by Wine Owners
Posted on 2018-10-17
When tasted from barrel in the spring of 2017, it was very evident that this was a vintage with loads of extract, with one of the highest ever IPT levels ever recorded in Bordeaux. IPT is a measure of the combined phenolic compounds in the juice - principally tannins and colorants responsible for the red, purple and blue hues in grapes. Large bunches of rather small berries meant high skin to juice ratios.
We suspected that the finest wines were those who extractions were gentle - neatly summarised by Frédéric Faye at Chateau Figeac who described their fermentation process as an ‘infusion’ with the gentlest of extractions achieved from the submerged cap.
With the proviso that the 2016s have been in bottle for as little as 3 months, this was an opportunity to re-taste a selection and test our original impressions from 18 months ago.
The more extracted wines with highest IPT levels were evident, and at this stage it has to be said that they were the least harmonious. Where there was a desire to make full use of, or to accentuate, all the elements proffered by nature, the palate tended to be dominated by raw power, the scale undeniable but at the expense of charm for now.
The structure of 2016, hidden under a cloak of velvety fruit and sweet tannins when barrel samples, was much more evident now the wines are in bottle, and this structure allied to tremendously aromatic fruit in the best examples, affirms 2016 as a vintage with some truly great wines in the making.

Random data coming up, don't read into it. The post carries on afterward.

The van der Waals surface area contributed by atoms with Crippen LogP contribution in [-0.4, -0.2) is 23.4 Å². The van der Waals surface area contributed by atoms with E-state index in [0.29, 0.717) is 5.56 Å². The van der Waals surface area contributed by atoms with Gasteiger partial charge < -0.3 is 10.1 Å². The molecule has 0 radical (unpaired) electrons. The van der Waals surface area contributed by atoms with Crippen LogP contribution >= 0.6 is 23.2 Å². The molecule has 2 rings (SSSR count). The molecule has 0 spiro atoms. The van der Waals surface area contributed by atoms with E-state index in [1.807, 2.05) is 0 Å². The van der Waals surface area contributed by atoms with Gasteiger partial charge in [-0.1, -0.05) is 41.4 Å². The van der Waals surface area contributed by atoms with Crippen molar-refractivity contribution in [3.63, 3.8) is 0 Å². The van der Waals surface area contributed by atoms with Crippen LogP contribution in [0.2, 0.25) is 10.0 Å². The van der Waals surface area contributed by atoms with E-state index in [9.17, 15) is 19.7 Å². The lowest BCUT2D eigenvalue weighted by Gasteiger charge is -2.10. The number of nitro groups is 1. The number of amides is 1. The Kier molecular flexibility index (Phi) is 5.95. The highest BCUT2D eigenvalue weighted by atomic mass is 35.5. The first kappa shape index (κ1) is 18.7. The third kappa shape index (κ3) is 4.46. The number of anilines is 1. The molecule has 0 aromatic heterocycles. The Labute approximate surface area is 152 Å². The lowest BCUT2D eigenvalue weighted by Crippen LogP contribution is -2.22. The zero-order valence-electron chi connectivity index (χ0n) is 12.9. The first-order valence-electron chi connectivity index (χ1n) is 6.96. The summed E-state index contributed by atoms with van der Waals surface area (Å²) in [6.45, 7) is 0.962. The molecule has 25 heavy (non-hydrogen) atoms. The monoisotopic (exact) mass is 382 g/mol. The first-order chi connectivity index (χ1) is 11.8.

It’s not just a great cabernet sauvignon vintage either, with some of the right bank merlots absolutely stunning. La Conseillante that had seemed a little sweet and svelte at the property in April 2017 is now brilliantly pitched, with extremely expressive and aromatic fruit held in check by an impressive frame of tannins.
What was slightly surprising however, was the wide variation. Those who are tempted to categorise 2016 as a uniformly great vintage will be disappointed; there is plenty of dull wine. The difference between the vintage's heights and the good average is a chasm.
The Northern Medoc had an especially successful vintage, with Cantermerle showing excellent concentration and focus, and my pick of the appellation at en primeur, Citran, showing all of its former promise and more. Could this be the bargain of the vintage?
Domaine de Chevalier has made an epic red, with great substance and lovely resonance, and on this showing had the better of the high-in-cabernet-franc Carmes Haut-Brion. Though evidently fine fruited, Haut Bailly’s firm tannins are a bit overwhelming for now. Both Pape Clement and Smith Haut Lafitte major on great substance and scale, but show a raw or unknit character at this early stage.
Canon was showing very defined fruit with loads of grip but for now felt very slightly loose on the finish. Figeac has managed to combine stunning definition, texture, harmony and length and on this showing must be a 100 point wine in the making.
Gazin was absolutely charming with an impressively solid core. La Conseillante as already mentioned was a hit.
St Estephe and Pauillac were as good as expected given how fine the Cabernet was from this upper part of the Medoc peninsular, and wines from Cos Labory and Phelan Segur were notably excellent at their price levels.